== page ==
Ethel Waters achieved fame on the vaudeville circuit before becoming a chart-topping singer, a Broadway headliner in the 1930s and 1940s, the second black actress ever to be nominated for an Academy Award, and the first to be nominated for an Emmy. But as she grew older, the roles—and subsequently her legacy—dwindled. It’s a continued fact of life for women in show business, and one to which Atlanta actress Terry Burrell can relate.
“The offers don’t come as fast and as furious as they do when you’re young and dewy!” says Burrell, who doesn’t like to reveal her age but admits she’s past 50. “Here was an incredible performer who was in danger of being forgotten.” It’s the reason Burrell first began writing Ethel, a one-woman show based on Waters’s life.
Ten years ago, while touring with the Harlem Renaissance song-and-dance revue Bubbling Brown Sugar, Burrell got to know fellow castmate Charles “Honi” Coles, who once worked with Waters. She interviewed him at length, along with Waters’s protégé, 72-year-old Broadway actress Leslie Uggams. But the first-time playwright still wasn’t pleased with an early draft until her old Broadway pal Loretta Devine dropped by and urged Burrell to read it to her.
“The script stunk to high heaven, and I knew it,” says Burrell. “But Loretta just sat there and said, ‘Read me some more.’ It hit me that the angle the play needed was that [same] conversational tone that exists between trusted friends.”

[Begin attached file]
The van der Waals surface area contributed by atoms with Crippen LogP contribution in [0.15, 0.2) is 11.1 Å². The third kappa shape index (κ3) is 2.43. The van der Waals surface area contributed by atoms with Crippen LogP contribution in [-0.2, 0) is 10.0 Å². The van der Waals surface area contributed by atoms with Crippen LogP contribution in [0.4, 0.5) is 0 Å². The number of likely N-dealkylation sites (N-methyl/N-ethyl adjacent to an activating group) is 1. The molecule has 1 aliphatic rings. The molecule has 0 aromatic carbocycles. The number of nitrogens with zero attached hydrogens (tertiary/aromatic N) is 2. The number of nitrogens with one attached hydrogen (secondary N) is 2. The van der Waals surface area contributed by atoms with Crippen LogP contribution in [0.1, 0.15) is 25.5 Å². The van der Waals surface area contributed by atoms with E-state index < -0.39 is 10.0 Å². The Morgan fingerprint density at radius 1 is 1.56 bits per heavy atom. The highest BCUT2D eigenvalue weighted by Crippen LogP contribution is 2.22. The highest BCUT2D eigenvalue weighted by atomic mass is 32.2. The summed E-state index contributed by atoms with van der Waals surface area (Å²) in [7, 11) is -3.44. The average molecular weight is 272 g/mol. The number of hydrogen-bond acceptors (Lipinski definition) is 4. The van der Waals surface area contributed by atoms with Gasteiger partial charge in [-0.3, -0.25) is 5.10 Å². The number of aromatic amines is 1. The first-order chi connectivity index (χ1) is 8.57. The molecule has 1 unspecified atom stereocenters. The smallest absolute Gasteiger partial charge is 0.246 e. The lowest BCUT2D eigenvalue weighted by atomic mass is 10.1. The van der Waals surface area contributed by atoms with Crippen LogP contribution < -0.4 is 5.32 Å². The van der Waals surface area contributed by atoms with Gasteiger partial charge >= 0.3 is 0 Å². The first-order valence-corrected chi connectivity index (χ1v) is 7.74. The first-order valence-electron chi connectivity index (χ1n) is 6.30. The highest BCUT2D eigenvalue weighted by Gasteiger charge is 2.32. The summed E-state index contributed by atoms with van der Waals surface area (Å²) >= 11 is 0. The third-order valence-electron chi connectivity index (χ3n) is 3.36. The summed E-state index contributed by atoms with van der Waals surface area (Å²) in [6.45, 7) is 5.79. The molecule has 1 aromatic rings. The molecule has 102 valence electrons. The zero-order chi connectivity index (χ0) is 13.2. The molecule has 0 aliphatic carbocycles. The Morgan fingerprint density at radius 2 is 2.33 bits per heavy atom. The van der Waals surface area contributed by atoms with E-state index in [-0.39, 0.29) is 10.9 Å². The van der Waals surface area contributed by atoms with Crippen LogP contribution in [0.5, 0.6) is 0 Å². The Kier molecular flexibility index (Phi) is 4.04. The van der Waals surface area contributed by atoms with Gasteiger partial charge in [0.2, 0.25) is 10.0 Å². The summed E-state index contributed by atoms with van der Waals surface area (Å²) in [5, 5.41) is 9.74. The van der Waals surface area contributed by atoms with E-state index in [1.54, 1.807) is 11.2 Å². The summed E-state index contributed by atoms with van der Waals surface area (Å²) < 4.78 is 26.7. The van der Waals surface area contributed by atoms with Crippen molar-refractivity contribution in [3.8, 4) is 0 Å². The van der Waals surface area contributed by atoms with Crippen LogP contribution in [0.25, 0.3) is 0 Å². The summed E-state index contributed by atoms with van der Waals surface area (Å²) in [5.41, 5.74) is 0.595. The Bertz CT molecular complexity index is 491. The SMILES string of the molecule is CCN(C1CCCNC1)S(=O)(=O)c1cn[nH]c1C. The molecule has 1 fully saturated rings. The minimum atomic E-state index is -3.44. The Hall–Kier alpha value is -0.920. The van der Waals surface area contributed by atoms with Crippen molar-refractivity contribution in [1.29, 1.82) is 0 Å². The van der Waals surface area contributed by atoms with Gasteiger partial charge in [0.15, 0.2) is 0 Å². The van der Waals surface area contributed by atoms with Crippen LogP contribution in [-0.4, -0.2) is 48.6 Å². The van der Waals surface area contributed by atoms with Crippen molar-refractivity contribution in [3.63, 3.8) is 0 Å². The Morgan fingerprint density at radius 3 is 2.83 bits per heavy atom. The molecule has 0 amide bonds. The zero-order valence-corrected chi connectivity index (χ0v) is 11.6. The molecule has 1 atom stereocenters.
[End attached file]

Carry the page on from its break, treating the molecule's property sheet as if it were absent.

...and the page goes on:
With the audience playing the role of Waters’s confidante, Burrell premiered the material during a 2012 run at Philadephia’s Walnut Street Theatre. After the success of last year’s Bessie, the HBO film starring Queen Latifah as Bessie Smith, Burrell hopes to shine a similar spotlight on Waters for a new generation. “Bessie and the women of that era had this big gutbucket sound,” she explains. “But Ethel was smoother. She was the Diana Ross of her time. My voice is very similar. I’m never gonna sound like Aretha Franklin.”
Burrell also found Waters’s determination inspiring. “From the time of her birth, there was almost no way that Ethel was ever going to have a chance in life. At the end of this show, you realize, ‘If Ethel can do it, so can I.’”
On the calendar: Ethel runs March 25 through April 17 at the Alliance.
This article originally appeared in our March 2016 issue.